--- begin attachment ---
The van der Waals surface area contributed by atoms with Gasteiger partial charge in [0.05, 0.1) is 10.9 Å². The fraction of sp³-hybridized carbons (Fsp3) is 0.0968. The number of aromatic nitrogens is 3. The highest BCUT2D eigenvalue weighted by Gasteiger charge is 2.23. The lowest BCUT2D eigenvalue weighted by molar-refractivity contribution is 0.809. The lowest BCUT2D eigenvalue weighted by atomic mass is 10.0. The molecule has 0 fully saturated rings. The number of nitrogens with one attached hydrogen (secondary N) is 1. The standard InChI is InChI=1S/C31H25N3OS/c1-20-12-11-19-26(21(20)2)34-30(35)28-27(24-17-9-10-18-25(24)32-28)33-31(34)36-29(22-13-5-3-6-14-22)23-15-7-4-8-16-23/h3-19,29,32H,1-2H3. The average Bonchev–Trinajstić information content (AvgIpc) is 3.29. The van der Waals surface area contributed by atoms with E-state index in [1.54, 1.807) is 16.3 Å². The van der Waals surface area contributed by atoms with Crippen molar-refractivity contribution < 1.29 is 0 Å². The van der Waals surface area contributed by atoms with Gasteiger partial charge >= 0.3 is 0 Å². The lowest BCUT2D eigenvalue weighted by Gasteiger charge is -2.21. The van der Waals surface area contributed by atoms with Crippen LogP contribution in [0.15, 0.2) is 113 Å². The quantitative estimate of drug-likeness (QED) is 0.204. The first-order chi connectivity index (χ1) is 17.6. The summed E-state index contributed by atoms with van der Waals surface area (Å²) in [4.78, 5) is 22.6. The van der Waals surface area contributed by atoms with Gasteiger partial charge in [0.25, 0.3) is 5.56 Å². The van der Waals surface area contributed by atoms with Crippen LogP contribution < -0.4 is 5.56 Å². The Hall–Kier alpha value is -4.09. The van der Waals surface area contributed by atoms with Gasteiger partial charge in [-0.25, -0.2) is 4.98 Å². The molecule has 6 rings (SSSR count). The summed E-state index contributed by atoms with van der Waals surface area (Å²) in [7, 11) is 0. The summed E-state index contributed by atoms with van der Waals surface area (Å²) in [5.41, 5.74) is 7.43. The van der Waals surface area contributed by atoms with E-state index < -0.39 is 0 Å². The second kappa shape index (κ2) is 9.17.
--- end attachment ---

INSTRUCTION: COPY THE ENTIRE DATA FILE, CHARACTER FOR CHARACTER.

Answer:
The van der Waals surface area contributed by atoms with Gasteiger partial charge in [0.05, 0.1) is 10.9 Å². The fraction of sp³-hybridized carbons (Fsp3) is 0.0968. The number of aromatic nitrogens is 3. The highest BCUT2D eigenvalue weighted by Gasteiger charge is 2.23. The lowest BCUT2D eigenvalue weighted by molar-refractivity contribution is 0.809. The lowest BCUT2D eigenvalue weighted by atomic mass is 10.0. The molecule has 0 fully saturated rings. The number of nitrogens with one attached hydrogen (secondary N) is 1. The standard InChI is InChI=1S/C31H25N3OS/c1-20-12-11-19-26(21(20)2)34-30(35)28-27(24-17-9-10-18-25(24)32-28)33-31(34)36-29(22-13-5-3-6-14-22)23-15-7-4-8-16-23/h3-19,29,32H,1-2H3. The average Bonchev–Trinajstić information content (AvgIpc) is 3.29. The van der Waals surface area contributed by atoms with E-state index in [1.54, 1.807) is 16.3 Å². The van der Waals surface area contributed by atoms with Crippen molar-refractivity contribution < 1.29 is 0 Å². The van der Waals surface area contributed by atoms with Gasteiger partial charge >= 0.3 is 0 Å². The lowest BCUT2D eigenvalue weighted by Gasteiger charge is -2.21. The van der Waals surface area contributed by atoms with Crippen LogP contribution in [0.15, 0.2) is 113 Å². The quantitative estimate of drug-likeness (QED) is 0.204. The first-order chi connectivity index (χ1) is 17.6. The summed E-state index contributed by atoms with van der Waals surface area (Å²) in [4.78, 5) is 22.6. The van der Waals surface area contributed by atoms with Gasteiger partial charge in [0.25, 0.3) is 5.56 Å². The van der Waals surface area contributed by atoms with Crippen LogP contribution < -0.4 is 5.56 Å². The Hall–Kier alpha value is -4.09. The van der Waals surface area contributed by atoms with Gasteiger partial charge in [-0.25, -0.2) is 4.98 Å². The molecule has 6 rings (SSSR count). The summed E-state index contributed by atoms with van der Waals surface area (Å²) in [7, 11) is 0. The summed E-state index contributed by atoms with van der Waals surface area (Å²) in [5.41, 5.74) is 7.43. The van der Waals surface area contributed by atoms with E-state index < -0.39 is 0 Å². The second kappa shape index (κ2) is 9.17.